Manatees are large, plant-eating marine mammals that live in shallow and marshy coastal areas and rivers of the Mesoamerican Reef System. Although they are generally solitary animals, manatees are very curious and are known to approach small and large boats. They will often sleep underwater for half a day, coming to the surface for air for 20-minute intervals, and grazing for food in shallow waters. Manatees have a long reproductive cycle, generally breeding just once every two years, giving birth to a single calf. Manatees help ensure vegetative balance in ecosystems, and their health serves as an indicator to overall marine and ecological well-being.
Poor fishing practices threaten manatees when the capture methods unintentionally target the manatee, an event referred to as bycatch, and injure or kill the animal.
Manatees feed and reside in shallow coastal areas – sometimes only 3-6 feet (1-2 meters) underwater. They are curious creatures, and can often be spotted in high-tourism areas as they venture near boats to investigate. Slow-moving manatees grazing or swimming in developed coastal areas are prone to collisions with boat traffic, which causes injury, maiming and even death to the giant sea mammals.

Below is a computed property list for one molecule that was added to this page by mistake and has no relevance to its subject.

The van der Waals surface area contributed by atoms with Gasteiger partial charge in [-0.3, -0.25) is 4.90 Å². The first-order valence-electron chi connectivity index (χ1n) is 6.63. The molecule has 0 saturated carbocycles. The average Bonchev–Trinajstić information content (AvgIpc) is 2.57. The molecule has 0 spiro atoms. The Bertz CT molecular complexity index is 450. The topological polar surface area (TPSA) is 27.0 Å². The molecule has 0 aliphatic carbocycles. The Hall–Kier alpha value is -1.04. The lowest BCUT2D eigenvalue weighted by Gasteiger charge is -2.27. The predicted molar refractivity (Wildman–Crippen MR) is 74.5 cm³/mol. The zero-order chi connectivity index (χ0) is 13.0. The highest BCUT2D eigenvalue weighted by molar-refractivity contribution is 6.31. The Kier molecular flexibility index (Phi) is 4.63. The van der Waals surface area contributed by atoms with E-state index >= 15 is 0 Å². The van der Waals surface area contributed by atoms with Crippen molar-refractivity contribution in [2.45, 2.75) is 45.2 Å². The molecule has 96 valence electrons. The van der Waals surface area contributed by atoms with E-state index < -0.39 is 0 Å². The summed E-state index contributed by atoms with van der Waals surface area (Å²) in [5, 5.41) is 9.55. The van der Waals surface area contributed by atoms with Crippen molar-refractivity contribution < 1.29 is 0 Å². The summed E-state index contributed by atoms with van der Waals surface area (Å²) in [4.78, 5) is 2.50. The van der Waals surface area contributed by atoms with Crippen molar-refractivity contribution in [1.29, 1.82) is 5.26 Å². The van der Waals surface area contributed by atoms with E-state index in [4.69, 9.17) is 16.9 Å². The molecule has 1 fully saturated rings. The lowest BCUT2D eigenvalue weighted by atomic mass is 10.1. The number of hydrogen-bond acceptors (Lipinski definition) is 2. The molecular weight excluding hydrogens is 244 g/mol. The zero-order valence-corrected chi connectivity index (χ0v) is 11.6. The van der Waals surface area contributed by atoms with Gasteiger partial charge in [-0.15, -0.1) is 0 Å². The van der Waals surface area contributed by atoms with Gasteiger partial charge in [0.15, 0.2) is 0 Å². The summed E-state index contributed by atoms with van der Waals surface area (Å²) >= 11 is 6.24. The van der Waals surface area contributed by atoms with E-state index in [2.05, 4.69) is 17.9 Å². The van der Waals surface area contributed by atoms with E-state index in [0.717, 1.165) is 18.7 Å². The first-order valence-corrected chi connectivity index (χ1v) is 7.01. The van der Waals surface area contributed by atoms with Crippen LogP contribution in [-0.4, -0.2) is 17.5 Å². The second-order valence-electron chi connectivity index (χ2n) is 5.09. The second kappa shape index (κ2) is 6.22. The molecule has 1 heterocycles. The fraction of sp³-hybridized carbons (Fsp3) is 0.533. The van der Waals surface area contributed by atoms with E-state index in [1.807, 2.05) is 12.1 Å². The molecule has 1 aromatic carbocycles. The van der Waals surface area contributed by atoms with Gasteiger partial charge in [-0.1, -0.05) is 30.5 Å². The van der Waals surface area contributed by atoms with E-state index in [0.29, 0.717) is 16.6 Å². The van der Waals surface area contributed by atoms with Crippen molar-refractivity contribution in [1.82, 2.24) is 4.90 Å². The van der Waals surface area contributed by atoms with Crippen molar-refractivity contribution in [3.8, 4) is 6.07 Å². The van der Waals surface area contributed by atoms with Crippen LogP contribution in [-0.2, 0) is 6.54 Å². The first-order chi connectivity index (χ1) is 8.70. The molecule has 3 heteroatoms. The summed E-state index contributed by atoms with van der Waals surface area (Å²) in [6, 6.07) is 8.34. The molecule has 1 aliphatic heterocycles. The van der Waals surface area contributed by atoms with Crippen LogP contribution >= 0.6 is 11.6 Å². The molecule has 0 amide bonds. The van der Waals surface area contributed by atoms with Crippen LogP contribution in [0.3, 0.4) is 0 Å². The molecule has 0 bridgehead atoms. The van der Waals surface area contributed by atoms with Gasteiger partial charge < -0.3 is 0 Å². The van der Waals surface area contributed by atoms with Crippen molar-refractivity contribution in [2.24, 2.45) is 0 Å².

Coastal development is threatening manatee habitat in shallow waters where manatees sleep and feed.
Manatees depend on sea-grasses and other near-shore ecosystems for food and shelter. These areas are also the most immediately impacted by nutrient run-off from agriculture, which pollutes coastal ecosystems and threatens manatee habitat.
WWF’s work in the region protects ecosystems and critical habitat for manatees. This includes efforts to strengthen management plans of marine protected areas and efforts to improve the enforcement of public policy instruments to conserve key areas where manatees live and reproduce. Also, WWF is working to seek legal protection using the protected area frameworks to safeguard known habitats for manatees.
WWF supports the efforts of local organizations to generate information about manatees and to raise awareness and raise awareness about what is needed to protect them. This includes, for example, supporting a monitoring campaign around critical manatee habitat to help identify usage patterns and migratory corridors for these regions. Other efforts include studying the effects of the tourism industry and port development on resident manatees.